A Boy and His Hero, Twenty-Five Years Later
by Sandy Tolan
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When I was a kid, I had three heroes: my dad; Bart Starr, the quarterback of the Green Bay Packers; and the man who played right field in my hometown -- Henry Aaron of the Milwaukee Braves. Hammerin' Hank hailed from Mobile, Alabama. He was six feet tall and 180 pounds, unremarkable compared to today's Paul Bunyans of the weight room. But Hank possessed wrists of lightning. In his powerful hands, the bat snapped across the plate, turning a baseball into a bullet: fired past the pitcher's ear, streaking six feet over second base, and smoking into the first row of the center field bleachers. Facing the pitcher, he looked to some like he was sleeping. But when the pitch came, he pounced. Trying to sneak a fastball past Henry Aaron, an opposing pitcher once said, was like trying to sneak the sun past a rooster.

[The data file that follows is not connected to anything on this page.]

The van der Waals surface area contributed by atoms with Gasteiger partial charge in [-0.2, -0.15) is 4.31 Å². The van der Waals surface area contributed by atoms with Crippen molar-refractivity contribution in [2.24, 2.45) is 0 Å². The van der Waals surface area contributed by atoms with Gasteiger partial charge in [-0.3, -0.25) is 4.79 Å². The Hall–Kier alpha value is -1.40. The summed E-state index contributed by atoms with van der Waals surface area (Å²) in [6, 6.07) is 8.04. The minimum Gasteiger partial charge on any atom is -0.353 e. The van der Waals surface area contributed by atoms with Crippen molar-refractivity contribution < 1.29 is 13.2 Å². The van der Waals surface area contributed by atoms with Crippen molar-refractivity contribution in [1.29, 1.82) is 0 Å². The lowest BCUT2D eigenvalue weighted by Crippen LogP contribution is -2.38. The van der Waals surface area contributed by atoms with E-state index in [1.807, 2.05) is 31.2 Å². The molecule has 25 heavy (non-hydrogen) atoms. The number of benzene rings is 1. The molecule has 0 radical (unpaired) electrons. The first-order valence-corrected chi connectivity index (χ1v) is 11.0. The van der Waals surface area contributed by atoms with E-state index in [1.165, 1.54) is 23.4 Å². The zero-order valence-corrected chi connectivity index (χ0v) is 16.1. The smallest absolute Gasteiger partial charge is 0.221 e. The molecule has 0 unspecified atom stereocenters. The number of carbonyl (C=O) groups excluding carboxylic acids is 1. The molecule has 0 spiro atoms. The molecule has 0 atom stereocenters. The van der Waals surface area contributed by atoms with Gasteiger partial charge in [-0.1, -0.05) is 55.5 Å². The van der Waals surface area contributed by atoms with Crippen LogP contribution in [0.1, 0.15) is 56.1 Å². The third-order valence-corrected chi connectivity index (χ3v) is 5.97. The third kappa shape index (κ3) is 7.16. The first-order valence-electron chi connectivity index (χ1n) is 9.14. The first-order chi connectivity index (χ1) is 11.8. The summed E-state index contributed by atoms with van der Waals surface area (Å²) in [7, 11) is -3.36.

Number 44 didn't have the stout flamboyance of Babe Ruth, the electricity of Jackie Robinson, or the flash of Willie Mays. But Hank was our jewel in the Milwaukee outfield, a man of speed, and power, and grace, and brilliance. Hank was as good as anyone; he was just quiet about it. Willie Mays's fans forever point to his astonishing catch in the 1954 World Series off the drive from Cleveland's Vic Wertz. Sprinting to the center field wall, his back to home plate, Mays caught the ball over his shoulder. As he turned to throw back toward the infield, his cap fell off.
Hank Aaron, said a teammate, would have made the same catch.
Except he would have kept his cap on.
Copyright © 2000 by Sandy Tolan. Excerpted with permission.